My home screen now - much less interesting and much less addictive - and I can see my son back at his cutest phase!

The first concept though, the idea of making a single item as my highlight I can say has been a game changer right off the bat.  

I tend to make lots of lists and most of the time I am lucky if I get half of it accomplished.  My feeling had been "better to get half of it done than none of it done" but that is not particularly satisfying of an approach to looking at life.   But choosing one thing to do for the day as my highlight has given me a nice satisfying feeling every day since I began to implement this program.  My current highlight is usually related to achieving a writing goal - it is the single thing I want to accomplish that I have the most resistance to starting.  But by making it the highlight it forces me to say "today will be a success WHEN I get some 15 minutes of writing done".

The nice thing about that goal is that it is simple enough for me to unequivocally say "yes I have accomplished this" or "I have failed to accomplish it".  Every day I have had a different highlight but the focus on writing has been much greater even when I don't set my highlight to be writing.  

The author of Make Time has a very nice permissive writing style.  The ideas are all written in the style of "hey you might want to try this... see if it works for you... change it if you think you can make it better".  The "try it on for size" kind of approach is very inviting and makes attempting this not intimidating.  Other systems of time management that I have tried have required far too much precision from me to succeed.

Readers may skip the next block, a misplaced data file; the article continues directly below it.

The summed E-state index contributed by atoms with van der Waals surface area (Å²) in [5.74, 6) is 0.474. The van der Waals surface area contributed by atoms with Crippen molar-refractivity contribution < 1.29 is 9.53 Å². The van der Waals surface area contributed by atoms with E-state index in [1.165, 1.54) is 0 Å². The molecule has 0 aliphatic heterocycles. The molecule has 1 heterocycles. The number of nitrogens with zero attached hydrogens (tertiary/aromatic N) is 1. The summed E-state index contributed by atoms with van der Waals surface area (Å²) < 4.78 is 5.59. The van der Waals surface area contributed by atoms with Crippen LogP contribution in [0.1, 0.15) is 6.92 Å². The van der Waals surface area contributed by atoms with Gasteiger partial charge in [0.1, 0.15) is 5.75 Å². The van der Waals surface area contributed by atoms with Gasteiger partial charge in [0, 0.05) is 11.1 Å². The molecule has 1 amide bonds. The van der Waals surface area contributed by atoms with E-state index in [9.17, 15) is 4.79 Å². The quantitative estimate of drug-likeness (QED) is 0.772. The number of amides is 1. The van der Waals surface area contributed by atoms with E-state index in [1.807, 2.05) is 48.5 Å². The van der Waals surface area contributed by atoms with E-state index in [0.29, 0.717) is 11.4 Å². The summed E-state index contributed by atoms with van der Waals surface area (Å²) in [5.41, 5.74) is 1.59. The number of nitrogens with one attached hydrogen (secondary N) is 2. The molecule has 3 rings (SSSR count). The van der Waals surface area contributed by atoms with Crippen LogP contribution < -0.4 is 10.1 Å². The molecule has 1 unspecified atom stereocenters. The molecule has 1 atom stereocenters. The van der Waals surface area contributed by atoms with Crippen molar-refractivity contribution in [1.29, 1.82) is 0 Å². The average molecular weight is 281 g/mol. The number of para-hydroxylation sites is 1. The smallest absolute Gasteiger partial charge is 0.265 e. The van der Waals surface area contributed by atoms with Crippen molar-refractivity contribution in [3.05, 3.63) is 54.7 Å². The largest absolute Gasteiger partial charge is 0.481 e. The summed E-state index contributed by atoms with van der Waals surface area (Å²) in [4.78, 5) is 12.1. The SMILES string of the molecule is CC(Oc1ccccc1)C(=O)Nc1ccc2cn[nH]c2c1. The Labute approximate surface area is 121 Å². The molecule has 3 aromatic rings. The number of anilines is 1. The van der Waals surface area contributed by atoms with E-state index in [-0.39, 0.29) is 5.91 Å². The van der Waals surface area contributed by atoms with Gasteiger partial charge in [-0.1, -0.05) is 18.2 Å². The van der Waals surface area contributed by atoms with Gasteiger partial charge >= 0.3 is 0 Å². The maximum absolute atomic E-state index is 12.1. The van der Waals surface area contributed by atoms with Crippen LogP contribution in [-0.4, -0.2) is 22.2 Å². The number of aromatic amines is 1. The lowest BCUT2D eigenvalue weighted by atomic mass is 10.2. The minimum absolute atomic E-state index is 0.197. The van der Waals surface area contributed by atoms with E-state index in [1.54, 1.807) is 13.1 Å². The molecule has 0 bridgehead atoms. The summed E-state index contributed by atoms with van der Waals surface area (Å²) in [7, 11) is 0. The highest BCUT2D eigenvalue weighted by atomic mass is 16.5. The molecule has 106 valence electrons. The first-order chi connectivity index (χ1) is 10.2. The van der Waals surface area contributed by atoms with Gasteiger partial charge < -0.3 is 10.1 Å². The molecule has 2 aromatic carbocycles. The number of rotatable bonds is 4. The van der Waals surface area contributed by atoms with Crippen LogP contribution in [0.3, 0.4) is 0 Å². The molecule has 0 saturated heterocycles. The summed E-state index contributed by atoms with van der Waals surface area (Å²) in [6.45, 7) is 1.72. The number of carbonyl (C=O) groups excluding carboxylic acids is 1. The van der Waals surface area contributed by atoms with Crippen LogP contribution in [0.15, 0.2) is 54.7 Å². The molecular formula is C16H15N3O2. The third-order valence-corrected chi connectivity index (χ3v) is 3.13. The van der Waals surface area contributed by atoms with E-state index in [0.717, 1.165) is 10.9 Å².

I think that there is a bit of padding on some of the other ideas compared to the insane amount of value I got from the two ideas that I have outlined. This makes sense; you can't sell a book just based on 2-3 suggestions.  Many of the 100 other ideas are interesting (Knapp seems to have strong opinions on when to drink coffee) but I doubt I will try and implement the other ideas anytime soon.  The challenge with having lots of ideas in a book is that you are likely to be overwhelmed with the number of ideas and either never try them or try too many of them and fail.    

Despite this small negative I think this book is imminently worth reading.  At approximately 300 pages it is fairly short (I finished it in 2-3 days during my forty minutes of daily commute time) and doesn't require a tremendous amount of mentally taxing thought to complete.   Everyone could benefit from the act of setting a daily highlight regardless of your level of personal ambition and absolutely everyone with a smart phone would benefit from creating just a little bit of friction to keep us from routinely engaging in the shallow pleasure and time sinks of social media.  

If you want to read more about the Make Time process check out the author's website.

If you are interested in the book you can find it here.

  1. Accelerating dynamics of collective attention. Nature Communications: https://rdcu.be/c1GBr
  2. Children's hospitals admissions for suicidal thoughts, actions double during past decade: https://publications.aap.org/aapnews/news/8333?autologincheck=redirected
  3. Percent of adults with obesity:                    https://usafacts.org/data/topics/people-society/health/health-risk-factors/obesity/
  4. Americans Check Their Phones 96 Times a Day: https://www.asurion.com/press-releases/americans-check-their-phones-96-times-a-day/